Adding A Source Integration

Use kubemqctl CLI:

1. Type “kubemqctl m” execute and select your manager option as “Manage KubeMQ Integrations”

2. Under “Integration Type”, select “Source Integration for kubemq/kubemq-cluster”.

3. Both unique integration name and source kind are “http”.

4. When prompted for supported methods, use the post method.

5. Use dynamic mapping for HTTP requests. This means that every request will forward to a specific channel in KubeMQ.

6. For the next steps, type or select the following options:
a. KubeMQ Target Kind: kubemq.querry
b. KubeMQ grpc endpoint address: kubemq-cluster-grpc.kubemq:50000
c. Channel Mapping Mode: Dynamic

7. Proceed to set values to defaults but do not add middlewares to the binding when prompted. Save your Integration progress.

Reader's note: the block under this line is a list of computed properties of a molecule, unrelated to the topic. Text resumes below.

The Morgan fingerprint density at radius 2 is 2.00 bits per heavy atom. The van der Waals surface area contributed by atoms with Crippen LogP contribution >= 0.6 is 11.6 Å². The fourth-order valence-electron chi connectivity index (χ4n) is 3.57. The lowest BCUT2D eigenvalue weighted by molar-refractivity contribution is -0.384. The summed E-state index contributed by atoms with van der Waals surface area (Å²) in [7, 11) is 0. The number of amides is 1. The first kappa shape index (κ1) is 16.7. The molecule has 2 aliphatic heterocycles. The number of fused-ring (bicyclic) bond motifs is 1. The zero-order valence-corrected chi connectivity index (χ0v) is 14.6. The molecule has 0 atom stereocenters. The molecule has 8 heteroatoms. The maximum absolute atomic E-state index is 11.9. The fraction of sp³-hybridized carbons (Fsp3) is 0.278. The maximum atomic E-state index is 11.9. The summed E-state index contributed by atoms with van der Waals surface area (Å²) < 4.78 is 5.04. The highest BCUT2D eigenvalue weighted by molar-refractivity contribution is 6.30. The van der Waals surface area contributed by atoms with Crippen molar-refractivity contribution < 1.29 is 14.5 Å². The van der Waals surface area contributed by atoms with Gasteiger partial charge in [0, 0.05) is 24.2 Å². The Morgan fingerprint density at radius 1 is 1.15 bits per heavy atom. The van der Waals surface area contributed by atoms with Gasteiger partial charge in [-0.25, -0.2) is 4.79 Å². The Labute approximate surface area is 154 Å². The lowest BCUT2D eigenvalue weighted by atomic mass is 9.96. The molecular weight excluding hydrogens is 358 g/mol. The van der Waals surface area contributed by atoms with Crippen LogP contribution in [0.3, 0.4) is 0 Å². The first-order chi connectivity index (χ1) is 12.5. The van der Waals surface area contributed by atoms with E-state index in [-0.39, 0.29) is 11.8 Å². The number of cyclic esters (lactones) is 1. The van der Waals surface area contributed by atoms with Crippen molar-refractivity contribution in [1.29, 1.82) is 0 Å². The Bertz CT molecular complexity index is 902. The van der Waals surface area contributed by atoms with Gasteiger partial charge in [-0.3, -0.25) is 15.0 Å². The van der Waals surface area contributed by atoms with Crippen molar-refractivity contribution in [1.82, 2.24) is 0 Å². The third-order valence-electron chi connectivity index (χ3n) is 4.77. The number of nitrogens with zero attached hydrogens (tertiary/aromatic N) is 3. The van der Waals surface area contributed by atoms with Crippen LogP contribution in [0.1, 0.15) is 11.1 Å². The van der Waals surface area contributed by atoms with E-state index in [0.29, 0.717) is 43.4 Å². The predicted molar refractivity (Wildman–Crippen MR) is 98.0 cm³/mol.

The new integration is can now receive requests in port 8080 and send data to KubeMQ query Target.

Testing The HTTP Service Integration

To test the integration, a similar procedure to the application testing will be performed. The HTTP service communication with KubeMQ cluster will be established through the “Source” integration we have setup (that is listening to port 8080). From KubeMQ cluster the messages will be processed to the 3 integrations (Redis, PostgreSQL, and Elastic) the same as in the previous testing.
After running the HTTP API service, you can immediately tell that the requests were processed successfully; the same as described in the application testing section.

Conclusion

This tutorial shows how KubeMQ CLI tool is used to easily create and manage communication between microservices, with automatic network creation functionalities. Using the CLI tool, a basic microservices connected backend was setup in a few configurations commands saving major code work and time. A smooth integration is a click away for a long list of over 100 external services such as AWS, GCP, and Azure popular services; as well as independent DB, cache, messaging, and storage services supported by KubeMQ Sources and Targets connectors.